Being a member of the scouts or guides during childhood is linked to a lower risk of mental illness in middle age.
According to a study by Chris Dibben at the University of Edinburgh, who looked at 10,000 people born in the UK in November 1958, the 28% who had been involved in the scouting or guiding movement as youths were 15% less likely to suffer from anxiety or mood disorders.
Although there are various reasons put forward for the differences in mental health during later life, Dibben concluded that the main contributing factors were that these groups help to develop resilience, self-reliance, resolve, teamwork, challenge, a desire for learning, and often outdoor activities. Therefore, although this study focussed on a group born over half a century ago, it seems that the principles of the groups have not changed and that the same benefits could be derived from membership for children today. Given the growing levels of stress and poor mental health in younger people, it might be beneficial for parents and carers to encourage membership of these youth programmes.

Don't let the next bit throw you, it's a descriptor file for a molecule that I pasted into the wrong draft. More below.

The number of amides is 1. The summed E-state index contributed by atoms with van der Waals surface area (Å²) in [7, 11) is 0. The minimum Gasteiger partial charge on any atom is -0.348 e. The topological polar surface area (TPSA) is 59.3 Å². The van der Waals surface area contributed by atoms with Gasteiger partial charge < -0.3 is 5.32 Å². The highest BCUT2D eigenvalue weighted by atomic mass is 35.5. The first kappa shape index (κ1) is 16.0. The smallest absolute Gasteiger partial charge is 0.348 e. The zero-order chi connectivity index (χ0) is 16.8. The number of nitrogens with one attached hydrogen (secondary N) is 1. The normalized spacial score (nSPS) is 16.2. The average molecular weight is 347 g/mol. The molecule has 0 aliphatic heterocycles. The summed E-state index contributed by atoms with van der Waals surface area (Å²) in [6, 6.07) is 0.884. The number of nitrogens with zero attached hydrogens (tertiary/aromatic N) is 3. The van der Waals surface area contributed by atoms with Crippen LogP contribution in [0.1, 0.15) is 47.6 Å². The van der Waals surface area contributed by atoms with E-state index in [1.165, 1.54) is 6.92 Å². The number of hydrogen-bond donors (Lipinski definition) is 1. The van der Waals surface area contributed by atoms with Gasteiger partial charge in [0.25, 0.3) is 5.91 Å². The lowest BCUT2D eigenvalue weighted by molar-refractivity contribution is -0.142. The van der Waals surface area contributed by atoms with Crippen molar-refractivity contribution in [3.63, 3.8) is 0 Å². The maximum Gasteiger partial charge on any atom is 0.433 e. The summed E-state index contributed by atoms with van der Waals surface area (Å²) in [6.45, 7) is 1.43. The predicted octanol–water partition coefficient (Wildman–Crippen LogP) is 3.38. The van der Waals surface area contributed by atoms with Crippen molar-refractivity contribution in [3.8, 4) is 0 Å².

However, the study did not find any correlation of improved mental health for those joining church groups or other voluntary groups.
Because scouting and guiding includes children from a variety of social backgrounds, it also concluded that this could not be attributed to better standards or living or wealthier children. Although those from poorer backgrounds are more likely to suffer from poor mental health, this was offset by being part of the scouting or guiding movement, so it would appear that encouraging membership in poorer communities is particularly important.
It looks as though if we want to "be prepared" for life, we should all be saying "hats off" or perhaps "woggles off" to Lord and Lady Baden-Powell, the founders of the Scouts and Guides!
Source: New Scientist and Press Association